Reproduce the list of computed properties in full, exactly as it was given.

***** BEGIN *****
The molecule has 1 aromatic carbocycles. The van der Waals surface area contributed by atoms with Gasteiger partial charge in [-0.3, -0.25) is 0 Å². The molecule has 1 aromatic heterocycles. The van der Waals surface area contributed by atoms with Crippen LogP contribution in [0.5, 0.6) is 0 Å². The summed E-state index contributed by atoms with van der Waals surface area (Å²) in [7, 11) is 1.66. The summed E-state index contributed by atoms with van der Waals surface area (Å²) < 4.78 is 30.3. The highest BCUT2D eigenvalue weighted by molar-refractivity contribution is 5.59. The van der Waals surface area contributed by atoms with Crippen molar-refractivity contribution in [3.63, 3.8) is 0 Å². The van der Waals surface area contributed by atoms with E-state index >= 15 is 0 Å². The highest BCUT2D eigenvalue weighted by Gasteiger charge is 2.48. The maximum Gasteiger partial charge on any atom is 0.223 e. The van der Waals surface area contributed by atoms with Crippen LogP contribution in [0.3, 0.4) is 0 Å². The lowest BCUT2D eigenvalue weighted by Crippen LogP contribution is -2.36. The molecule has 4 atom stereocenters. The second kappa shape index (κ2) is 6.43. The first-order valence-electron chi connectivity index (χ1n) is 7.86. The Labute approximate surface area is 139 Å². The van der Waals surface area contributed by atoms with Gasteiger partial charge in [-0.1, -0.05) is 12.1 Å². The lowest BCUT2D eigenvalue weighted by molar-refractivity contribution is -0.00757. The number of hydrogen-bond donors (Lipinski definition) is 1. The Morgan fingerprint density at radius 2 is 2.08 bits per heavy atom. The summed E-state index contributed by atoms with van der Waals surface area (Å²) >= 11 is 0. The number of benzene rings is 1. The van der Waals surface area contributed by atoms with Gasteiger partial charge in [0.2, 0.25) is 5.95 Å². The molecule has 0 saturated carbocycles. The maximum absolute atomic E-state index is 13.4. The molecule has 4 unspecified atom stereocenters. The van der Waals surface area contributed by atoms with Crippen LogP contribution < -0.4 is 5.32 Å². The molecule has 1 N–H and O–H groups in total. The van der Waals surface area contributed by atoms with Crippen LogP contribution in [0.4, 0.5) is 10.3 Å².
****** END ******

The molecule has 1 aromatic carbocycles. The van der Waals surface area contributed by atoms with Gasteiger partial charge in [-0.3, -0.25) is 0 Å². The molecule has 1 aromatic heterocycles. The van der Waals surface area contributed by atoms with Crippen LogP contribution in [0.5, 0.6) is 0 Å². The summed E-state index contributed by atoms with van der Waals surface area (Å²) in [7, 11) is 1.66. The summed E-state index contributed by atoms with van der Waals surface area (Å²) < 4.78 is 30.3. The highest BCUT2D eigenvalue weighted by molar-refractivity contribution is 5.59. The van der Waals surface area contributed by atoms with Crippen molar-refractivity contribution in [3.63, 3.8) is 0 Å². The van der Waals surface area contributed by atoms with E-state index >= 15 is 0 Å². The highest BCUT2D eigenvalue weighted by Gasteiger charge is 2.48. The maximum Gasteiger partial charge on any atom is 0.223 e. The van der Waals surface area contributed by atoms with Crippen LogP contribution in [0.3, 0.4) is 0 Å². The lowest BCUT2D eigenvalue weighted by Crippen LogP contribution is -2.36. The molecule has 4 atom stereocenters. The second kappa shape index (κ2) is 6.43. The first-order valence-electron chi connectivity index (χ1n) is 7.86. The Labute approximate surface area is 139 Å². The van der Waals surface area contributed by atoms with Gasteiger partial charge in [-0.1, -0.05) is 12.1 Å². The lowest BCUT2D eigenvalue weighted by molar-refractivity contribution is -0.00757. The number of hydrogen-bond donors (Lipinski definition) is 1. The Morgan fingerprint density at radius 2 is 2.08 bits per heavy atom. The summed E-state index contributed by atoms with van der Waals surface area (Å²) >= 11 is 0. The number of benzene rings is 1. The van der Waals surface area contributed by atoms with Gasteiger partial charge in [0.2, 0.25) is 5.95 Å². The molecule has 0 saturated carbocycles. The maximum absolute atomic E-state index is 13.4. The molecule has 4 unspecified atom stereocenters. The van der Waals surface area contributed by atoms with Crippen LogP contribution < -0.4 is 5.32 Å². The molecule has 1 N–H and O–H groups in total. The van der Waals surface area contributed by atoms with Crippen LogP contribution in [0.4, 0.5) is 10.3 Å².